At its height Kodak employed 140,000 people. It was permanent, in a way things no longer are. When I was born my grandfather bought me some token amount of stock in the company, and I still remember the official and somehow grownup-seeming dividend statements that would come in the mail. Kodak was a fixture on the forever landscape, like phone booths and video arcades and counting your long-distance minutes.
The digitization of photography — helped along, ironically, but Kodak’s development of the first digital camera — has rendered much of the company’s core products obsolete. Now in bankruptcy, the one-time corporate giant has, in a sense, ceded its photographic legacy to Instagram, a company that had a grand total of 13 employees at the time of its billion-dollar sale to Facebook. As computer scientist Jaron Lanier argues in his new book, Who Owns the Future?, the disappearance of those 140,000 jobs is part of a larger story.
In a widely distributed Salon interview earlier this month, Lanier made a forceful case that the Internet is destroying the American middle class. Throughout the 20th century, he argues, we had something of a deal. Technology might’ve periodically come along to obviate some onerous bit of labor — painting people’s portraits, say — but we all sort of agreed that users of the new, easier technology would nevertheless get paid, too; portrait photographers could still draw a salary, even though their work was easier.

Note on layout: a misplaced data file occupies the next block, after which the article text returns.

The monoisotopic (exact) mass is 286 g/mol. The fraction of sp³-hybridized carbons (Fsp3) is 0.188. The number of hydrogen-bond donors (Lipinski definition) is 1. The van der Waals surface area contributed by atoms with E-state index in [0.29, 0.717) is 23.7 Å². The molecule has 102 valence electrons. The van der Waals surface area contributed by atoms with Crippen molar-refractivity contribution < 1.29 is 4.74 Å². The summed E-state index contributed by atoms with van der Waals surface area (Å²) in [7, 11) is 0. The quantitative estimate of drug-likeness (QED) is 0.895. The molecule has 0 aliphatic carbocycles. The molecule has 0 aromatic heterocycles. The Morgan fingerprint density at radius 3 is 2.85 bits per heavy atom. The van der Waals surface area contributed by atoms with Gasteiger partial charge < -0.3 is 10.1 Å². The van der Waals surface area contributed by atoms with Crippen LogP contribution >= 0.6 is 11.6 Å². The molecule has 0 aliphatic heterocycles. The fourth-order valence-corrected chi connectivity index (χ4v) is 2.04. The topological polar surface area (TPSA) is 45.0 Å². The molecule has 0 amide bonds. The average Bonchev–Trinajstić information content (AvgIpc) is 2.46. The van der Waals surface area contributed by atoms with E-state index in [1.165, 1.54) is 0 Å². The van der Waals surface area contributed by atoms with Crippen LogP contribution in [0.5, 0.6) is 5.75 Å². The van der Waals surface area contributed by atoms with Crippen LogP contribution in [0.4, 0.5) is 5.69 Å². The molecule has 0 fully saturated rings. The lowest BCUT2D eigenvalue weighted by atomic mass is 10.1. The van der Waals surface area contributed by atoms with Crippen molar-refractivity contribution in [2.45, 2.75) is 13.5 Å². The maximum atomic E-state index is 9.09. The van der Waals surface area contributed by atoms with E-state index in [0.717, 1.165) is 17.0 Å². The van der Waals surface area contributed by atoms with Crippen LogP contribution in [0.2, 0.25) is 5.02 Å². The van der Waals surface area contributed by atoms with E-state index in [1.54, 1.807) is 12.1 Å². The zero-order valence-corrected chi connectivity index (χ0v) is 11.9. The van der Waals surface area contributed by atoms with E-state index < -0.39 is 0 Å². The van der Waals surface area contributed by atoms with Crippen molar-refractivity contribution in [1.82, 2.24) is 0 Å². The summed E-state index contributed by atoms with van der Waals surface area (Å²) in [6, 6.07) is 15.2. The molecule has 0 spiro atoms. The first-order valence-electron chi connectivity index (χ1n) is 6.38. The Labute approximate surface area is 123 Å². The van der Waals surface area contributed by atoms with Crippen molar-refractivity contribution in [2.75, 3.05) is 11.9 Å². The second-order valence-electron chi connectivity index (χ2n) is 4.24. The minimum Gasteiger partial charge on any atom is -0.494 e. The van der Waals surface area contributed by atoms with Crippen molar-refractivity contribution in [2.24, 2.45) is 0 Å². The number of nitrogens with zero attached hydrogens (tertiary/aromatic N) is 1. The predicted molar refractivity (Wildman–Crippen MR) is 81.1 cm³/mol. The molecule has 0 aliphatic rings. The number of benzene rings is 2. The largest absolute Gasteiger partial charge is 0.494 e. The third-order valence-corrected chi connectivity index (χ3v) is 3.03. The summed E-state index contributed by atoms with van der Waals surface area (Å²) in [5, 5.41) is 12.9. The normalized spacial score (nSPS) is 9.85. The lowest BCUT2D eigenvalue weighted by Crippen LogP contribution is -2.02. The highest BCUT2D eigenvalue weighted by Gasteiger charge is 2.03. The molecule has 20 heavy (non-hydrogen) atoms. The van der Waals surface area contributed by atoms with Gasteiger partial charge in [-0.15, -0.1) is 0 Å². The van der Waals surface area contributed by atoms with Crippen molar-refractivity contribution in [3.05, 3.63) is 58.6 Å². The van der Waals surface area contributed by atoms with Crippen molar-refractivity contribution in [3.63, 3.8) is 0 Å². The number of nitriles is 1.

Now, Lanier says, the free-culture ethos of the Internet has us abandoning this arrangement.
I found myself particularly interested in the role of our most forgettable and banal digital pursuits. In our current non-work diversions — Facebook, Twitter, YouTube, Pinterest, Instagram, Flickr, Bandcamp and so on — Lanier sees a steady erosion of the system that once nourished a healthy middle class. Those online leisure pursuits constitute free labor, as he sees it, even if it’s easier and funner labor than whatever came before it.
Keep it up, he writes, and the results will be disastrous. The slow, ongoing death of the creative class — photographers, writers, musicians — might well be an indication of what’s to come for the rest of the country. Doctors, lawyers, manufacturers and other middle classers could see their professions eaten away by free Internet alternatives one day, either directly or indirectly.
“Technology will get to everybody eventually,” Lanier tells Salon. Funny how the happy promises turn ominous in time.
Chris Colin is the award-winning author of “Blindsight,” published by the Atavist and named one of Amazon’s Best Books of 2011. See his work at www.chriscolin.com.